Compared to traditional HPC facilities BioHPC aims to be easy-to-use for all of our users regardless of computing experience. Though the heart of our systems is a high-performance compute cluster with fast storage, we offer a wide range of ways to use it. Cloud computing services are now commonplace, and most users are familiar with sites like dropbox for file sharing and storage, or the many public bioinformatics tools that allow data to be processed via the web. The BioHPC Cloud encompases all of our systems and services, with access via:
Our main compute facility is nucleus, a 276-node heterogenous compute cluster, consisting of:
Across these systems a total of >11500 CPU cores and >45TB of RAM is available.
Access to the compute cluster is via our web portal tools, or SSH login to the head node, nucleus.biohpc.swmed.edu with a BioHPC username and password.
Lysosome is our primary high-performance bulk storage consisting of 2.5PB raw storage provided by a Data Direct Networks SFA12X system, and an additional 960TB of raw storage provisioned with Dell PowerVault RAID hardware.
Our Data Direct Networks SFA12K system uses dual active-active storage controllers, connected to multiple storage enclosures. Providing raw speeds of 35-40GB/s the storage is configured to host a Lustre parallel filesystem and is connected to the nucleus cluster with multiple inifiniband and 10Gb ethernet links. 40 Object Storage Targets (backed by the DDN storage) are aggregated into a single high performance filesystem, with operations directed by a Meta Data Target (MDT). The architecture is well suited to typical workloads in BioHPC, which operate on large image and sequence datasets.
Since March 10, 2017, we have deployed a General Parallel Filesystem Storage at the Clements University Hospital site. This storage system is connected to our Nucleus cluster and Lysosome storage using high speed fibres across the Harry Hines Blvd. Currently, it provides the /work and /archive file spaces for users and off-site backups of /home2 mirrors, /project incrementals and other web services for DR. This storage system has ~720 8 TB hard drives in 12 enclosures providing 3.4 PB usable space. The actual aggregated IO throughput is ~14 GB/s, and the per compute node max. throughput is ~3.4 GB/s.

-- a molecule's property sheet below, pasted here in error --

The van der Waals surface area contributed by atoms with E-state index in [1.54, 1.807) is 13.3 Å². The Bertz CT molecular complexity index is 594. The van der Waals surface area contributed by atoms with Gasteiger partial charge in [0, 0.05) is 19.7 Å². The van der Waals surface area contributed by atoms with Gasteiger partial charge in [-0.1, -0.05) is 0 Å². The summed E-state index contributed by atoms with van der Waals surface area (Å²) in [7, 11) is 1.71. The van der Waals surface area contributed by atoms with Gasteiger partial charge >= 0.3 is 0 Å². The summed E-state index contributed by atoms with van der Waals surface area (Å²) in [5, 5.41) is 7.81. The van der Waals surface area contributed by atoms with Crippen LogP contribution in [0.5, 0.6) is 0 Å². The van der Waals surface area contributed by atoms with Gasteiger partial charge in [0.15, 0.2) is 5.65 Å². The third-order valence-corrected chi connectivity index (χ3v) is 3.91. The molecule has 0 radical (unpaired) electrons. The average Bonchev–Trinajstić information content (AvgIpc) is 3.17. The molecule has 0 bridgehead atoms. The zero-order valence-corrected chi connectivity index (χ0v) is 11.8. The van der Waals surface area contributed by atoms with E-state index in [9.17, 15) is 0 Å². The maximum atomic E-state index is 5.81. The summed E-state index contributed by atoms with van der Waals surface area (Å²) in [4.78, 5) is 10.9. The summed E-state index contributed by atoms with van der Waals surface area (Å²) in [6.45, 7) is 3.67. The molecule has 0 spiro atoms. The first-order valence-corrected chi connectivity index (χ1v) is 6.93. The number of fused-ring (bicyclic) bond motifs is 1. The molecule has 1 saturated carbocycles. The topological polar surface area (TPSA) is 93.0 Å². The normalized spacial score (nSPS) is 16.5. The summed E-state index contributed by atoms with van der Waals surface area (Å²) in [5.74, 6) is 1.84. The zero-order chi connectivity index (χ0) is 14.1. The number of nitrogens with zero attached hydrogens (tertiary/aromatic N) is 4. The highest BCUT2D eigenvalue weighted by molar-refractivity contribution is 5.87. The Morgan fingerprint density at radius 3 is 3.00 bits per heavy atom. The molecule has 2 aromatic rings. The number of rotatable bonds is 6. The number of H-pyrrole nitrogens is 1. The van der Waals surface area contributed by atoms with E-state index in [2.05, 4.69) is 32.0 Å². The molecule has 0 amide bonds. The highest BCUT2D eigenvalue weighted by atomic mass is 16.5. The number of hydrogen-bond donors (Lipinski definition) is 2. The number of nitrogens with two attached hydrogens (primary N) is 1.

Lamella is our cloud storage gateway, providing easy access to files stored on BioHPC from Windows, Mac or Linux clients, over the web or on a smartphone. The Lamella web interface at lamella.biohpc.swmed.edu provides an easy-to-use site, similar to dropbox, to upload, download, manage and share files. Each user has an allocation of cloud storage and can also directly access their home, project and work allocations. This service also supports file synchronization between computers using the OwnCloud client.
Direct access to files in home, project and work locations is possible by mounting shared drives under Windows, Mac OSX, or Linux. Lamella shares these directories using SMB, with transfer rates up to 100MB/s for users on the campus 1Gb network, and higher speeds available via the campus 10Gb network. FTP access to storage is also available via the lamella gateway.
BioHPC Cloud Clients are computers running Linux, integrated into the BioHPC cloud. These systems provide a graphical Linux desktop and have direct access to BioHPC storage over the campus 10Gb network. All software available on the BioHPC cluster can be used on the cloud clients, which are ideal for developing and testing code and analysis workflows. Scripts and programs can be run locally on the client or directly submitted to the nucleus cluster using the sbatch command. Access to Windows applications is possible via a Virtual Machine which can easily installed easily.
Two models of cloud client are available. The thin-client is a small desktop device, while the workstation is a larger tower PC. The workstation has a more powerful CPU than the thin-client, and an internal GPU card. The workstation is recommended for users who need to run local analysis regularly, or who are developing GPU code.
BioHPC Compute Nodes are interconnected via an Infiniband network in a fat-tree topology. The 6 EDR central swithes provide up to 43.2TB/s total capacities. We are using FDR, EDR cables between 23 Mellanox switches and nodes and fiber cables between switches. The supporting port speeds can reach 56 GB/s and 100 GB/s respectively